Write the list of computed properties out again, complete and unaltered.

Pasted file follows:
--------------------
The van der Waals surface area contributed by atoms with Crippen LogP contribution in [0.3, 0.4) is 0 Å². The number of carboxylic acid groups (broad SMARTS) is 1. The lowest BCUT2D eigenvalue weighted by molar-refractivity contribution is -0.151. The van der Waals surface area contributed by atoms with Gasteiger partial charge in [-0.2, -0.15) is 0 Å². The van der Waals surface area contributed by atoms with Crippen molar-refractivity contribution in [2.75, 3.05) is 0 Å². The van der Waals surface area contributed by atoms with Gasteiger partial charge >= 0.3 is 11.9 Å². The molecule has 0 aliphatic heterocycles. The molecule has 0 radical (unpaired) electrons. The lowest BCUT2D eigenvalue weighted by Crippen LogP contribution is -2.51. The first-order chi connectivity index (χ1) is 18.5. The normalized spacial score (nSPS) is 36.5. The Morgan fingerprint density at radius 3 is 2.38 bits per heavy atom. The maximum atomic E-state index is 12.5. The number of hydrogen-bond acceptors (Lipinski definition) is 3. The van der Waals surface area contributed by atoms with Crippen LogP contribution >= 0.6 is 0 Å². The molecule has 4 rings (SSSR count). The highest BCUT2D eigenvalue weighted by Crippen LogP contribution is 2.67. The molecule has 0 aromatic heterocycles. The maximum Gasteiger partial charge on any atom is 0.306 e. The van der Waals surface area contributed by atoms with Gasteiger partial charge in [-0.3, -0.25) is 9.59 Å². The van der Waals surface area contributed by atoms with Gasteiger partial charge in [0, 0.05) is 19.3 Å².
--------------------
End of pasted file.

The van der Waals surface area contributed by atoms with Crippen LogP contribution in [0.3, 0.4) is 0 Å². The number of carboxylic acid groups (broad SMARTS) is 1. The lowest BCUT2D eigenvalue weighted by molar-refractivity contribution is -0.151. The van der Waals surface area contributed by atoms with Gasteiger partial charge in [-0.2, -0.15) is 0 Å². The van der Waals surface area contributed by atoms with Crippen molar-refractivity contribution in [2.75, 3.05) is 0 Å². The van der Waals surface area contributed by atoms with Gasteiger partial charge >= 0.3 is 11.9 Å². The molecule has 0 aliphatic heterocycles. The molecule has 0 radical (unpaired) electrons. The lowest BCUT2D eigenvalue weighted by Crippen LogP contribution is -2.51. The first-order chi connectivity index (χ1) is 18.5. The normalized spacial score (nSPS) is 36.5. The Morgan fingerprint density at radius 3 is 2.38 bits per heavy atom. The maximum atomic E-state index is 12.5. The number of hydrogen-bond acceptors (Lipinski definition) is 3. The van der Waals surface area contributed by atoms with Crippen LogP contribution >= 0.6 is 0 Å². The molecule has 4 rings (SSSR count). The highest BCUT2D eigenvalue weighted by Crippen LogP contribution is 2.67. The molecule has 0 aromatic heterocycles. The maximum Gasteiger partial charge on any atom is 0.306 e. The van der Waals surface area contributed by atoms with Gasteiger partial charge in [-0.3, -0.25) is 9.59 Å². The van der Waals surface area contributed by atoms with Gasteiger partial charge in [0, 0.05) is 19.3 Å².